Student-Run Conference Goes Beyond #MeToo


The sixth annual student-organized global affairs conference, “Beyond #MeToo: Global Responses to Sexual Violence in an Age of Reckoning,” was held between Jan. 22 and Jan. 24. The conference, organized by Grace Vedock ’20 and Taite Shomo ’20.5, began with an Atwater dinner, followed by a series of lectures and screenings over the next two days.

“Beyond #MeToo” emphasized the varied global perception of sexual violence, looking at the #MeToo movement through an international lens in an effort to spark deeper discussion among Middlebury students, particularly those who do not ordinarily take an active stance on such issues. The organizers cited a talk last spring on the global implications of #MeToo by Sujata Moorti, Professor of Gender, Sexuality, and Feminist Studies, as their inspiration for the conference. 

Vedock and Shomo both saw the conference as a success, describing engaged students and great faculty at every event. The only letdown, Shomo said, was attendance. “I think we both wish that more people had shown up to the events,” she said.

Turnout ranged from an estimated 50-60 people at the Atwater dinner to significantly fewer at most of the screenings and lectures.

“I think a lot of people are really reluctant to engage in these conversations,” Vedock said. “It’s something that, as a society, it’s gained a lot of traction, media attention, things like that, but when it comes to actually showing up and having the hard conversations and engaging, it’s not something that everyone can do — for various reasons, we understand that, of course — but it’s hard to get people engaged. It’s really, really hard.”

“If I could title this article,” Vedock said later, “it would be, ‘Show Up.’”

The first screening, shown in Axinn immediately after the Atwater dinner, was Roll Red Roll, a documentary detailing the complicated aftermath of the assault of a teenage girl by high school football players. The film exposed the extent to which rape culture is ingrained in the United States through the story of one small Ohio town. 

The following night, UN Sex Abuse Scandal, which features personal accounts by survivors of sexual assault at the hands of United Nation Peacekeepers, was also shown in Axinn. The Frontline documentary focused on conflict zones in Central Africa as survivors, witnesses and officials described an issue that is still very much unresolved.

Associate Professor of Political Science Sarah Stroup led a discussion immediately after the screening, during which most attendees expressed shock about their own lack of awareness about such a major international issue and questioned why more was not being done.

“When I asked, ‘What else you would want to know to understand this story,’ many of the students reported interest in more insight into how the UN and its peacekeeping missions work,” Stroup said. “Both Professor Amy Yuen and I regularly discuss those topics in our upper level political science classes.”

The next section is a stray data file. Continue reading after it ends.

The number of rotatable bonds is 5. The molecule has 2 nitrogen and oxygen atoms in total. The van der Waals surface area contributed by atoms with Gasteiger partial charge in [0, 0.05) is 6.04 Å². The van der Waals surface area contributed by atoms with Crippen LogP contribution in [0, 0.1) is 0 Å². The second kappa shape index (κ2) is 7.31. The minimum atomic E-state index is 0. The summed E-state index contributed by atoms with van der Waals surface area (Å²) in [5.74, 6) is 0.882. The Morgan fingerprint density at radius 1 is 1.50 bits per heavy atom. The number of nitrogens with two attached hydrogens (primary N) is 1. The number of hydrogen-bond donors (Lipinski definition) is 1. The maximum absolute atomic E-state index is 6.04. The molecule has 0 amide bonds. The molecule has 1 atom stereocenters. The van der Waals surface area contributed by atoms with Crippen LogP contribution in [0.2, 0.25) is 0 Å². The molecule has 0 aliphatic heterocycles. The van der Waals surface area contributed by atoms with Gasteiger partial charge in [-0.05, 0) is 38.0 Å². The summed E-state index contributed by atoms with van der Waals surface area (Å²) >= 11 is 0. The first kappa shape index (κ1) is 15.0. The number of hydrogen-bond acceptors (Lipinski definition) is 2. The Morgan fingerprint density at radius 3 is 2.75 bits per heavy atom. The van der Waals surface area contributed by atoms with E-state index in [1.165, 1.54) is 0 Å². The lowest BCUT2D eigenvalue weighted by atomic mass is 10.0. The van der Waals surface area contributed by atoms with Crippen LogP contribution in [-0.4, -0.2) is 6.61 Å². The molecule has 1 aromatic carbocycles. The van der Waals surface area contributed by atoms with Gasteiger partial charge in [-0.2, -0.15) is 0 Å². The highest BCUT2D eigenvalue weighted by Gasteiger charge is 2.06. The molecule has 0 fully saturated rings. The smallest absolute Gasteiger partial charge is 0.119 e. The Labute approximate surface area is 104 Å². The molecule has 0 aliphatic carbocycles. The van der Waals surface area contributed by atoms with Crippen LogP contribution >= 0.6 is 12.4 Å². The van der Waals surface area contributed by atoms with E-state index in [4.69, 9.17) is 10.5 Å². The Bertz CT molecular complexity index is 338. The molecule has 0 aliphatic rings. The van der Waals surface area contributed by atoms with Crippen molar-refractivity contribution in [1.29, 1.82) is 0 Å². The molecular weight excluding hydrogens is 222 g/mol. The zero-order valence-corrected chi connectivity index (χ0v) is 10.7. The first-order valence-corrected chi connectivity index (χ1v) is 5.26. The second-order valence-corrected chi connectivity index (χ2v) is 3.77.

Other invited lecturers broadened the scope of the conference. Janet Johnson, a professor of political science at Brooklyn College, gave a talk titled “#IamNotAfraidtoSay but not #MeToo: Russian Women’s Ambivalence in Claiming Sexual Autonomy.” Another lecture by Tina Escaja, Director of Gender, Sexuality, and Women’s Studies at the University of Vermont, was titled “#Cuéntalo: Black Moon/Luna morada and the #MeToo movement en español,” and focused on the interpretation and effects of the #MeToo movement in particular regions. Vedock described Escaja’s talk, which focused on art and poetry as a form of resistance, and the speaker’s poetry reading, as “breathtaking.”

The final speaker was Rangita de Silva de Alwis, Associate Dean for International Programs at the University of Pennsylvania Law School, who gave a talk called “More Than a Public Reckoning: The Need for Laws.” De Alwis is recognized worldwide for her expertise on women’s rights. She started the Global Women’s Leadership Project in 2017 to support UNESCO and UN women’s work on peace and justice and women’s human rights.

The conference concluded with a panel moderated by Karin Hanta, director of Chellis House Feminist Resource Center, called “The Age of Reckoning at Middlebury College,” which explored next steps regarding sexual violence at Middlebury.

“At the final discussion about the future of Middlebury, one thing that we talked about a lot with the people who were there was wanting to implement more preventative strategies, like teaching about consent, and teaching about healthy relationships, rather than reactive things, like Green Dot, or like the sexual assault posters in the bathrooms,” Shomo said.

“In an ideal world, we wouldn’t have to put on this event,” Vedock said, stressing the need to approach sexual assault as a cultural issue.

“We had a great discussion at the end that left it on — maybe not a positive note — but a hopeful one,” she said.